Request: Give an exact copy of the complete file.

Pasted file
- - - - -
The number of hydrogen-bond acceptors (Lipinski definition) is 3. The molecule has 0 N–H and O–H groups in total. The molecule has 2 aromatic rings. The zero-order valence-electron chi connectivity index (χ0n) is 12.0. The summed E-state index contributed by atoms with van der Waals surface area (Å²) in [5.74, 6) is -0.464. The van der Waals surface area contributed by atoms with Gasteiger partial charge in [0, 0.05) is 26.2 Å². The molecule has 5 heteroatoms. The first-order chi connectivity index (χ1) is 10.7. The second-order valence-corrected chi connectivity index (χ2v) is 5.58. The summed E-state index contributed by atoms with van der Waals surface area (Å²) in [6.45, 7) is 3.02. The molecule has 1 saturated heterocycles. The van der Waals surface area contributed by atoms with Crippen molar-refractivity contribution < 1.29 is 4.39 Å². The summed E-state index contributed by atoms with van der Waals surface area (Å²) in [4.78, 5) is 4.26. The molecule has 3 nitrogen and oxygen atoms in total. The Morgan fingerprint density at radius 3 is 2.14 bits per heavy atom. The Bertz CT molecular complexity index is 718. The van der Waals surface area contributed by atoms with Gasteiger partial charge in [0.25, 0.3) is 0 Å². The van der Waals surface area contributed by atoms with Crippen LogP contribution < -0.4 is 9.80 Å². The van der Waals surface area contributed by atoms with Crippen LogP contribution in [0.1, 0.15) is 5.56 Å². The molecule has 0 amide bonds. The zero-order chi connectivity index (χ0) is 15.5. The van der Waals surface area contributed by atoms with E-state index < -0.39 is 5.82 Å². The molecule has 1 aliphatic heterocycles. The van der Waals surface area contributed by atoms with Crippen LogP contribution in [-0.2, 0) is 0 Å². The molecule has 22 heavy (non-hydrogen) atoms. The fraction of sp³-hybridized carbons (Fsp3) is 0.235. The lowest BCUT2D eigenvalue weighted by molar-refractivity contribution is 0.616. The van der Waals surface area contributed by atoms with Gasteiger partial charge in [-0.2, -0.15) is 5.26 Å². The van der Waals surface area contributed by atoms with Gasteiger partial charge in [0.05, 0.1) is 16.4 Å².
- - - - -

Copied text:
The number of hydrogen-bond acceptors (Lipinski definition) is 3. The molecule has 0 N–H and O–H groups in total. The molecule has 2 aromatic rings. The zero-order valence-electron chi connectivity index (χ0n) is 12.0. The summed E-state index contributed by atoms with van der Waals surface area (Å²) in [5.74, 6) is -0.464. The van der Waals surface area contributed by atoms with Gasteiger partial charge in [0, 0.05) is 26.2 Å². The molecule has 5 heteroatoms. The first-order chi connectivity index (χ1) is 10.7. The second-order valence-corrected chi connectivity index (χ2v) is 5.58. The summed E-state index contributed by atoms with van der Waals surface area (Å²) in [6.45, 7) is 3.02. The molecule has 1 saturated heterocycles. The van der Waals surface area contributed by atoms with Crippen molar-refractivity contribution < 1.29 is 4.39 Å². The summed E-state index contributed by atoms with van der Waals surface area (Å²) in [4.78, 5) is 4.26. The molecule has 3 nitrogen and oxygen atoms in total. The Morgan fingerprint density at radius 3 is 2.14 bits per heavy atom. The Bertz CT molecular complexity index is 718. The van der Waals surface area contributed by atoms with Gasteiger partial charge in [0.25, 0.3) is 0 Å². The van der Waals surface area contributed by atoms with Crippen LogP contribution < -0.4 is 9.80 Å². The van der Waals surface area contributed by atoms with Crippen LogP contribution in [0.1, 0.15) is 5.56 Å². The molecule has 0 amide bonds. The zero-order chi connectivity index (χ0) is 15.5. The van der Waals surface area contributed by atoms with E-state index < -0.39 is 5.82 Å². The molecule has 1 aliphatic heterocycles. The van der Waals surface area contributed by atoms with Crippen LogP contribution in [-0.2, 0) is 0 Å². The molecule has 22 heavy (non-hydrogen) atoms. The fraction of sp³-hybridized carbons (Fsp3) is 0.235. The lowest BCUT2D eigenvalue weighted by molar-refractivity contribution is 0.616. The van der Waals surface area contributed by atoms with Gasteiger partial charge in [-0.2, -0.15) is 5.26 Å². The van der Waals surface area contributed by atoms with Gasteiger partial charge in [0.05, 0.1) is 16.4 Å².